Illumination: Recreating Sai Woo’s neon rooster

Building a piece of art
The process of recreating the sign, meanwhile, had begun in July 2016 with a discovery and design phase before creating engineering drawings and getting city permits.

“The city is very particular about what you can do with a sign in terms of its size and the use of neon, but they approved the design in principle,” says Pateman. “In Chinatown, any new signs have to go through the heritage board for approval.”

The fabrication and detailed finishing work took about six weeks. First, the upper shape of the rooster was constructed with an internal steel frame and sheeted with aluminum. Then, in TDH’s paint booth, it was sanded, filled and sprayed with a base coat and primer before the lettering and gradient graphics were hand-painted and airbrushed. Meanwhile, Andrew blew the glass to create the sign’s English and Chinese neon lettering.

While the overall aim was to recreate the style of a sign built in the early 1900s, TDH also relied on modern techniques.

“The original Sai Woo sign would probably have been soldered, using lead as the fusible alloy,” Troy explains. “Today, given we avoid using lead because of its health-related issues, everything is welded and riveted instead to make it structurally sound. We found the internal wiring and transformer placement was a major challenge; I would be very curious to see how they did it back in the day! We had to meticulously plan out the placement of eight transformers and the spacing of the gas tube only (GTO) cabling to minimize the chance of any future failures.”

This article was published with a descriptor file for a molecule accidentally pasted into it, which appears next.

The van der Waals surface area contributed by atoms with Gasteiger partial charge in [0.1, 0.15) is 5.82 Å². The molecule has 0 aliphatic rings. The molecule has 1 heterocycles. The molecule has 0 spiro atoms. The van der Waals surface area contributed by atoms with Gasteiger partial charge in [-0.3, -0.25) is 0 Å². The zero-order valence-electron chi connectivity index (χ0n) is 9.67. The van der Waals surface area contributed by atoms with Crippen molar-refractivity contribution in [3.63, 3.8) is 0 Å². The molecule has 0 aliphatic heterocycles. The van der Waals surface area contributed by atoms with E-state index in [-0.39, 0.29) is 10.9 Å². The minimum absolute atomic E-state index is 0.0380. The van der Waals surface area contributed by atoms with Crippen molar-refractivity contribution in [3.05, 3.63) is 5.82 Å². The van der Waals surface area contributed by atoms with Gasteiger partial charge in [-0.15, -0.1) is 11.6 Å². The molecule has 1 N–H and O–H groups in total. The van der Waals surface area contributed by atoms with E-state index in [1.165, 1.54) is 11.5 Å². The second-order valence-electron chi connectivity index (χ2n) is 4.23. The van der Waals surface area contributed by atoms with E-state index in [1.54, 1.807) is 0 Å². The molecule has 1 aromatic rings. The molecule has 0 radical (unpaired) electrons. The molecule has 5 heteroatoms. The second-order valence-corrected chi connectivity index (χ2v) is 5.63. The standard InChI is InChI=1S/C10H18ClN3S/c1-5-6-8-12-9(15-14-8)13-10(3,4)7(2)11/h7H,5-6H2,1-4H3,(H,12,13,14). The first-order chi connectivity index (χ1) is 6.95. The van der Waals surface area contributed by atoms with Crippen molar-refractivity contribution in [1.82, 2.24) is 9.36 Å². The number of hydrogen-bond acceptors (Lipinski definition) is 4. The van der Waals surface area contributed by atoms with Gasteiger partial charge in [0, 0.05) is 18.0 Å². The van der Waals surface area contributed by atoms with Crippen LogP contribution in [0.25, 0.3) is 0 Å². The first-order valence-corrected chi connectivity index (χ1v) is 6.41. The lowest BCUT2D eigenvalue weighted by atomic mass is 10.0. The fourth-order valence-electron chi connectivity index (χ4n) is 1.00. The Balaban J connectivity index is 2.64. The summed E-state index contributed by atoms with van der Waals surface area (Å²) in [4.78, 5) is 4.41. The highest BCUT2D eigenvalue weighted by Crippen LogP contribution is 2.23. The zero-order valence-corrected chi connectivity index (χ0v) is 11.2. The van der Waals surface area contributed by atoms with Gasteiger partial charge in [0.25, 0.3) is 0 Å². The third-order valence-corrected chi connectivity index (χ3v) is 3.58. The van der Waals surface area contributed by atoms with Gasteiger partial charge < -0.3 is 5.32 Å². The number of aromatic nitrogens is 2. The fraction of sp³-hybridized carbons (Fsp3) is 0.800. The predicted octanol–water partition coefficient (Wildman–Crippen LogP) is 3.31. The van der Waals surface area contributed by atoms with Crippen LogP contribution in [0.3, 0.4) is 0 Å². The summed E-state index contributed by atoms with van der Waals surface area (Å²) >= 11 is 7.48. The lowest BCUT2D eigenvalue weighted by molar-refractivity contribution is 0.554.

For the artificial aging process, the entire sign was wet-sanded to flatten out the paint and rough it up. This technique helped the new paint look more like it had been exposed to sunlight over many years.

“Our team really enjoyed recreating the artistic form of a naturally aged and weathered sign,” says Troy. “For this one, we added fake neon burn marks, fake dents where it could have gotten hit by a bucket truck and fake rust where water would have pooled or dripped and collected over time. The result is very detailed and cool. It’s more of an art piece than a sign.”

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